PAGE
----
7 Non-Partisan Voting Tips

ballot-box-vote Linnaea Mallette publicdomainpicturesdotnet
Picture by Linnaea Mallette

Hey-o Voting Peeps!

Election day in the USA is nearly here. Some of you have already voted and some of you know exactly how you plan to vote. For those of you who are waiting for November 6th, I offer these non-partisan voting tips that come from many years of experience. I hope they help to clarify your choices. If you have more tips, share in the comments below. We’re all in this together.

  1. Political party affiliation is not marriage. In a marriage, you vow to stick with your partner for better or for worse, in sickness and in health, for richer for poorer. You take your spouse as-is: stinky feet, bad habits, credit card debt, and all. And if you both play by the rules and if God smiles on your union, you’ll stay together as long as you both shall live.
    Politics is not the same. You don’t have to take a political party as-is or stay with it for life. Just because you’re registered red or blue doesn’t mean you have to accept the bad with the good. You can still vote for a law or a candidate that is outside of your registered party. (No, not in the primaries. You know what I mean.)
  2. If a proposed law seems like a given, look for the catch. If proposed legislation promises something that is already a right, watch out. There’s something else tacked on. For example, in Florida, a proposed state constitutional amendment [No. 6 Constitutional Revision, Article I, Section 16, Article V, Sections 8 and 21, Article XII, New Section] would require courts to uphold the constitutional rights of victims. That’s a red flag because courts are already required to uphold the constitutional rights of all. Tacked onto this proposed amendment is a mandatory retirement age for judges.
    Many proposals also couple something popular with a totally unrelated unpopular issue. Again in Florida, a proposed amendment to the state constitution [No. 9 Constitutional Revision, Article II, Section 7, Article X, Section 20] would prohibit both offshore drilling and indoor vaping. Why are these two issues being decided by one vote and do both of these laws need to be a part of the Florida Constitution?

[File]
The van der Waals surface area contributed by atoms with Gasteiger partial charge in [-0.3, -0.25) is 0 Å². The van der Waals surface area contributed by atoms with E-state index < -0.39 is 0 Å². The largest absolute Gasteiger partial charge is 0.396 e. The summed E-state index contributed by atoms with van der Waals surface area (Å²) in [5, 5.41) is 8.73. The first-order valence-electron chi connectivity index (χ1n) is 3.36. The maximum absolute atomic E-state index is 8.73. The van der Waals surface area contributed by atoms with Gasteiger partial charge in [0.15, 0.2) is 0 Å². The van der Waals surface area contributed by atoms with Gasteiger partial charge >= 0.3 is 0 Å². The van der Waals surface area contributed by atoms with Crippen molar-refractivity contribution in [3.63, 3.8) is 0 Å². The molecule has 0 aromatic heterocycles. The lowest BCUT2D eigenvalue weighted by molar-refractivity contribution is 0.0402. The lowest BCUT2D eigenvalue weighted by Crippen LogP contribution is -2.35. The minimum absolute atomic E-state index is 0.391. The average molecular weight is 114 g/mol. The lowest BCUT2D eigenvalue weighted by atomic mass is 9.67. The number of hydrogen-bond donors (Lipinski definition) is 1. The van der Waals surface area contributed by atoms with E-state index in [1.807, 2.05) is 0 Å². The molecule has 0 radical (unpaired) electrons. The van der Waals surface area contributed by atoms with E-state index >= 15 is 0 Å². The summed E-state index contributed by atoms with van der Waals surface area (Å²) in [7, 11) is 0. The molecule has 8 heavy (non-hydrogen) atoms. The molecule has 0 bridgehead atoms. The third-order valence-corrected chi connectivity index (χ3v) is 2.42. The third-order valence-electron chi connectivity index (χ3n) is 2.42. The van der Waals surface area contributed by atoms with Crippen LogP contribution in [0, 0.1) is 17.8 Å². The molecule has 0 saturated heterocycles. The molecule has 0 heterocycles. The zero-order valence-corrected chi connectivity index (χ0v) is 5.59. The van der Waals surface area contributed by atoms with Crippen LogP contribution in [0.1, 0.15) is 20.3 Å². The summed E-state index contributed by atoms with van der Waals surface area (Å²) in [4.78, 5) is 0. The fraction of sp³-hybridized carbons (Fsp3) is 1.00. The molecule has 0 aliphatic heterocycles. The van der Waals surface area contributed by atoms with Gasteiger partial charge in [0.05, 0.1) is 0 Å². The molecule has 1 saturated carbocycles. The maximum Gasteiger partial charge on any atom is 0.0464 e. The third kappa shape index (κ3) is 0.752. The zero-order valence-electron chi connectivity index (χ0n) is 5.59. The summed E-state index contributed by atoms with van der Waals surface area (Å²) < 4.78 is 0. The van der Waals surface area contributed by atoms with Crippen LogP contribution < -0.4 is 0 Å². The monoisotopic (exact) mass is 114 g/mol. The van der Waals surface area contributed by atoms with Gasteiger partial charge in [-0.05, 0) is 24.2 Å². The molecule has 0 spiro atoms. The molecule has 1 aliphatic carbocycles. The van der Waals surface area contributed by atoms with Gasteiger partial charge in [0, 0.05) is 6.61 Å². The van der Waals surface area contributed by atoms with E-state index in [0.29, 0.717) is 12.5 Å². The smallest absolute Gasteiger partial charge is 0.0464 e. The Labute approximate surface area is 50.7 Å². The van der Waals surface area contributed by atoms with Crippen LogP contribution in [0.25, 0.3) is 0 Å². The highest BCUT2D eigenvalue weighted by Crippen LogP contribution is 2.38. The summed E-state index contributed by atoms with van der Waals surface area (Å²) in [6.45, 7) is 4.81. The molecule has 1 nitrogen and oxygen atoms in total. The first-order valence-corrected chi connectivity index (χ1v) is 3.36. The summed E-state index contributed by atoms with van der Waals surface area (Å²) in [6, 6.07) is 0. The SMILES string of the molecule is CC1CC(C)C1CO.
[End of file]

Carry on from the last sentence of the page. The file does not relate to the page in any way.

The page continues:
3. Don’t write in a candidate that is not on the ballot. You may think you’re throwing away your vote with a protest anyway, so you write in Jesus or Mickey Mouse or Deez Nuts. The thing is, if the write-in candidate is not registered in your county, that vote is disregarded. However, if you write in a candidate that is registered, that vote is counted. Choose a registered candidate that represents your personal values the closest. Even if that candidate doesn’t win, the vote will send a message to the winning candidate about what voters really want.
  4. You don’t have to discuss it. It used to be considered bad manners to talk politics with acquaintances, or to continue a political conversation with friends or family if things start to get heated. These days, pollsters come right up to our doorsteps and ask who we plan to vote for. We argue with strangers on social media. Even close friendships are broken over differences of opinion. It’s sad and meaningless. You don’t need to tell pollsters, your classmates, your workmates, or even your family how you plan to vote or how you did vote. You don’t need to feel pressured and you don’t need to pressure others. Vote for whoever you feel is the best choice and support or oppose whatever legislation you feel is appropriate with anonymity. If you say you’ll vote one way, then vote another, no one will know unless you tell. Vote your conscience and let others vote theirs.
  5. Prioritize your values. Yes, it would be great if a candidate or policy agreed with every single thing we believe, but that’s not how it works. Think about what is the most important issue for you, what is the next most important issue, etc. Think about what each candidate and/or proposed legislation is doing or will do about those issues. If they’ve already served, have they done what they said in regards to that issue or are they all talk? Sometimes we have to compromise and accept something we don’t like for a greater good.
  6. Do your homework close to home. Most voters focus on controversial legislation–such as the legalization of marijuana–and big-ticket candidates–such as senators and governors–but your county’s local government will impact your life more directly. In addition to the “big” issues, do an internet search for your county’s sample ballot to find out who is running and what local legislation is being considered. Look up candidates for school board, sheriff, county commissioners, judges and more. Find out as much as you can before voting.
  7. When in doubt, don’t. If you are uncertain about proposed legislation, vote no. This is especially important if the proposed change is a change in your state’s constitution–because that is a big thing. You may want a law in place in your county but not necessarily want that law constitutionally mandated for every county in your state. Or you may want part of the proposal, but not the other part that is tacked on. Weigh out risk versus benefit. If it doesn’t pass, nothing changes. It can be brought up again, perhaps rewritten. If it does pass, it’s the law. There’s more to lose by voting for a law you’re unsure of.

As Forrest Gump says, “That’s all I have to say about that.” Let me know what you think in the comments below. I leave you with this short and funny voting video.


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